On Faith: Reaching Heaven

You'll need a boat.
If you want to cross the ocean, you’ll need a boat.

I’ve never considered myself to be a religious person, but I’ve always considered myself a staunch believer in Christ Jesus as God. The pomp & circumstance of church never appealed to me but I still consider myself a Christian.

As it so happens, when people know that I’m a Christian but they themselves are not believers, the conversation tends to go like this: “I believe in something, but I don’t know what.  I’m not an atheist but I’m a good person.”

What is this good person stuff about? It never made any sense to me why non-believers, 100% of the time, use this as a clarifier when describing their own religious inclinations to me.

I had a conversation in which a friend said, “I don’t believe Jesus is the only way to get into Heaven because I really can’t believe that a serial killer can get into Heaven just because he believes that Jesus is God and that all the Jews are going to Hell, even the ones that do good things.”

Like I said, I consider myself to be a Christian, so the idea that being a good person has anything to do with salvation is foreign to me, but I can explain why I believe the way that I do.

Imagine you’re on the shore of Massachusetts. You look east across the expanse of the Atlantic Ocean. You want to make your way across the Atlantic Ocean to France. Lucky for you, you’ve trained as a swimmer your entire life. To up the ante, let’s just say you’re Michael Phelps and you’re wanting to swim across the Atlantic Ocean.

No matter how much you’ve trained, you’re not going to make it across the Atlantic Ocean by yourself. No matter how good of a swimmer you are, no matter how much you’ve trained or how dedicated and focused you are on accomplishing your goal, you will die in the ocean.

Unless you have a boat to save you, you will die. You will miss your mark and you will never make it to France.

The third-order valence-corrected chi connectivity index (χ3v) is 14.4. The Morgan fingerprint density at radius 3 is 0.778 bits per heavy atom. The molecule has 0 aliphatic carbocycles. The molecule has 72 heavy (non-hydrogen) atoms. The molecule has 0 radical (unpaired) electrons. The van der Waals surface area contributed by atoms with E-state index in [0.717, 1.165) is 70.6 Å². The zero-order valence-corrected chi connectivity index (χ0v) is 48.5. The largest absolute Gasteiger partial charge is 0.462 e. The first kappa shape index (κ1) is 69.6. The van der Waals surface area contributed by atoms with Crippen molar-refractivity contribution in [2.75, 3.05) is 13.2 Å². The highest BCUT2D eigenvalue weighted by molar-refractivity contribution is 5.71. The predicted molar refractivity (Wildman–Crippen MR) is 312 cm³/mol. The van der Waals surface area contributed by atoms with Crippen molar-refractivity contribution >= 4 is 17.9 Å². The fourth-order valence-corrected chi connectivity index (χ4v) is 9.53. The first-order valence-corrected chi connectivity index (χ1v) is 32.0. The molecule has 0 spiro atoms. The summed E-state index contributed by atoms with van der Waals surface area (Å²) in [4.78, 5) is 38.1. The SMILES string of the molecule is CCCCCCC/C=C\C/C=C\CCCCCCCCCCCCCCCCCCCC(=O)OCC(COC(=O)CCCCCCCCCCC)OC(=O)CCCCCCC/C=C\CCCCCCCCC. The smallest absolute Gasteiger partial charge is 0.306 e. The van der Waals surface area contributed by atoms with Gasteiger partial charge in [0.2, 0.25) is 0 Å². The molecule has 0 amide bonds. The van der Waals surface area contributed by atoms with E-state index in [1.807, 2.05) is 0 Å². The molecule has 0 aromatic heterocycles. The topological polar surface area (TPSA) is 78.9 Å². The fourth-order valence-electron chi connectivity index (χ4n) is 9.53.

You (as Michael Phelps) say, “This isn’t fair. I’m a great swimmer. I’m better than everybody else. In fact I have more gold medals in swimming so I’m the best in the world. I will make it to France because I’m a good swimmer.”

Never mind the fact that you’d die of fatigue, the elements, animal attack or hunger, and generally couldn’t accurately map a course while swimming across the ocean, you dive in and start swimming. Eventually, you succumb to one of the many obstacles and die in the ocean.

On the flip side, Benoît Lecomte jumps in and starts swimming. He has the same goal, to swim across the Atlantic. He wants to make it to the other side, but he knows that no matter how good of a swimmer he is, he can’t do it on his own. Lecomte decides that he’s bringing a boat. This boat is where he rests between swims, has food aboard and protects him from elements and animals. In 1998 Lecomte did just that – he swam across the Atlantic in 73 days and made it to the other side. He could never have accomplished his goal without the aid of a boat.

Now some may argue, “Hey, that’s not fair. Anybody could charter a boat and swim a couple hours a day until they ultimately reach the other side. Heck, they could do zero swimming and still reach the other side of the Atlantic with a boat. That’s not fair! You should have to be a good swimmer to be able to reach the other side. People who have trained all their life to swim and really care about this goal should be able to reach the other side, not just anybody who gets on a boat.”

When it comes down to it, your ability to swim or how hard and dedicated you were to swimming is not the deciding factor as to whether or not you will accomplish your goal. The only deciding factor is – Do You Have A Boat?

Just like in swimming, in life, how good you are according to your own personal, arbitrary standard is not the deciding factor as to whether or not you’re getting into Heaven. If Jesus is the only way to God, which I believe it is, He is your boat. If you want to make it to the other side, you have to get on the boat.

Media stays mum on police brutality.

It’s hard to overlook the fact that Americans are losing more of their personal freedoms each and every day. While the loss of freedom is most evident while going through our airports – unreasonable search and seizure, inappropriate body scans and disgustingly abrasive body searches, the police state is growing with little coverage from the media.

This past May, in Justice, Illinois, a woman waiting for a cab was approached by Officer Carmen Scardine and was forced to get into his squad car and give him oral sex.